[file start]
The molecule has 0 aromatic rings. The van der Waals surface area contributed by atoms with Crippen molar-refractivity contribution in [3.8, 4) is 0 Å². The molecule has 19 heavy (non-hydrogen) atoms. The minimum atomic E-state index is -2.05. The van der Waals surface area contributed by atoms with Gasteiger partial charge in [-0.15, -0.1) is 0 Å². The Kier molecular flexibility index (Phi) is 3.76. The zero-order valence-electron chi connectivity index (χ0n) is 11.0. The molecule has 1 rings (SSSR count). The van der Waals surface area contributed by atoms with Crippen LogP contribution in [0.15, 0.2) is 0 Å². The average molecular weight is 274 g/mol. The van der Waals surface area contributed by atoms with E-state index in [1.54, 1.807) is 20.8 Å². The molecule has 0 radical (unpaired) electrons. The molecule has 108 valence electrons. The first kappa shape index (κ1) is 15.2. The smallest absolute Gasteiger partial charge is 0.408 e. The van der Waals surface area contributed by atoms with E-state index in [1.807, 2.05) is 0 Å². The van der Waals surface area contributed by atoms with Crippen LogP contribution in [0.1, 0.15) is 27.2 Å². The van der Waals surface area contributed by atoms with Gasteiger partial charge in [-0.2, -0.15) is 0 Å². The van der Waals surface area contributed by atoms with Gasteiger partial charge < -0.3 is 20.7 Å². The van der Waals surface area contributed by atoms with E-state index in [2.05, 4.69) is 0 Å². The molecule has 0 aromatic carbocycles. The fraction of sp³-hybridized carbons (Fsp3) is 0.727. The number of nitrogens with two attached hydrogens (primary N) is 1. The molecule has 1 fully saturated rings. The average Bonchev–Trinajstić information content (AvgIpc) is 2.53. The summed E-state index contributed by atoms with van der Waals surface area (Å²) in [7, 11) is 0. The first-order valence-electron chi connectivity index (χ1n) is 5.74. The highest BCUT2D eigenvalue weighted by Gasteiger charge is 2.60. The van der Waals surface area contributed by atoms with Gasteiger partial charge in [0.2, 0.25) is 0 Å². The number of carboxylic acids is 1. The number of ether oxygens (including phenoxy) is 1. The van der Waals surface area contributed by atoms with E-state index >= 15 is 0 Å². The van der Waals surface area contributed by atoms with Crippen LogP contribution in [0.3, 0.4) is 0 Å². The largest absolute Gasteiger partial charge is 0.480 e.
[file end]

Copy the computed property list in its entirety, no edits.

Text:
The molecule has 0 aromatic rings. The van der Waals surface area contributed by atoms with Crippen molar-refractivity contribution in [3.8, 4) is 0 Å². The molecule has 19 heavy (non-hydrogen) atoms. The minimum atomic E-state index is -2.05. The van der Waals surface area contributed by atoms with Gasteiger partial charge in [-0.15, -0.1) is 0 Å². The Kier molecular flexibility index (Phi) is 3.76. The zero-order valence-electron chi connectivity index (χ0n) is 11.0. The molecule has 1 rings (SSSR count). The van der Waals surface area contributed by atoms with Crippen LogP contribution in [0.15, 0.2) is 0 Å². The average molecular weight is 274 g/mol. The van der Waals surface area contributed by atoms with E-state index in [1.54, 1.807) is 20.8 Å². The molecule has 0 radical (unpaired) electrons. The molecule has 108 valence electrons. The first kappa shape index (κ1) is 15.2. The smallest absolute Gasteiger partial charge is 0.408 e. The van der Waals surface area contributed by atoms with E-state index in [1.807, 2.05) is 0 Å². The van der Waals surface area contributed by atoms with Crippen LogP contribution in [0.1, 0.15) is 27.2 Å². The van der Waals surface area contributed by atoms with Gasteiger partial charge in [-0.2, -0.15) is 0 Å². The van der Waals surface area contributed by atoms with Gasteiger partial charge < -0.3 is 20.7 Å². The van der Waals surface area contributed by atoms with E-state index in [2.05, 4.69) is 0 Å². The molecule has 0 aromatic carbocycles. The fraction of sp³-hybridized carbons (Fsp3) is 0.727. The number of nitrogens with two attached hydrogens (primary N) is 1. The molecule has 1 fully saturated rings. The average Bonchev–Trinajstić information content (AvgIpc) is 2.53. The summed E-state index contributed by atoms with van der Waals surface area (Å²) in [7, 11) is 0. The first-order valence-electron chi connectivity index (χ1n) is 5.74. The highest BCUT2D eigenvalue weighted by Gasteiger charge is 2.60. The van der Waals surface area contributed by atoms with Gasteiger partial charge in [0.2, 0.25) is 0 Å². The number of carboxylic acids is 1. The number of ether oxygens (including phenoxy) is 1. The van der Waals surface area contributed by atoms with E-state index >= 15 is 0 Å². The van der Waals surface area contributed by atoms with Crippen LogP contribution in [0.3, 0.4) is 0 Å². The largest absolute Gasteiger partial charge is 0.480 e.